The arrival of a powerful solar wind in excess of 375 miles per second (600 km/second) from a coronal mass ejection shocked the Earth’s magnetic sheath last night beginning around 9 p.m. CDT. The sun’s magnetic field, embedded in the wind, pointed sharply southward, allowing eager electrons and protons to worm their way past our magnetic defenses and excite the atoms in the upper atmosphere to glow. Voila! Northern lights.
Sure, it started innocently enough. A little glow low in the northern sky. But within half an hour the aurora had intensified into a dense bar of light so and green and bright it cast shadows. This bar or swath grew and grew like some atomic amoeba until it swelled beyond the zenith into the southern sky. Meanwhile, an isolated patch of aurora glowed like an green ember beneath the Pleiades in the northeastern sky. The camera captured its eerie appearance as well as spectacular curtains of red aurora dancing above the dipper-shaped cluster.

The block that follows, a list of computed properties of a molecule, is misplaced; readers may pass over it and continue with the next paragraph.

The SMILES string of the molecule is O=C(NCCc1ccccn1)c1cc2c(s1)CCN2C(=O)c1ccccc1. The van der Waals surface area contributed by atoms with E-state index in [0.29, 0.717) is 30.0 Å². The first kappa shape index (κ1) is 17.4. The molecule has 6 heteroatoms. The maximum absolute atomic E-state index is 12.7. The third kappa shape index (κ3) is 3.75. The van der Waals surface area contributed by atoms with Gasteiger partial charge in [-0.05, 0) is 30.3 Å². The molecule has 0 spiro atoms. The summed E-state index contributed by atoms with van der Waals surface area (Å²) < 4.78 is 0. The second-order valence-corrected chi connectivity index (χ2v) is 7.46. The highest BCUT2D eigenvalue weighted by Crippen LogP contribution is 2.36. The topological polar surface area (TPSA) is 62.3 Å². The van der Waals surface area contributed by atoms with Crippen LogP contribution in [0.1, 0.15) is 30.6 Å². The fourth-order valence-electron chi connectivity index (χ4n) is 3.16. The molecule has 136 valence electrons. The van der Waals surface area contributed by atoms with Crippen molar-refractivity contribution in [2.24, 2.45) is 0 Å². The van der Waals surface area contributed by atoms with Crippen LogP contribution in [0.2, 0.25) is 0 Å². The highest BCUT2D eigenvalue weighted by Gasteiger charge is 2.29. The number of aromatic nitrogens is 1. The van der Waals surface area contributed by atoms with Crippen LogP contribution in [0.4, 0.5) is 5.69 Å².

Read more at: Phys.org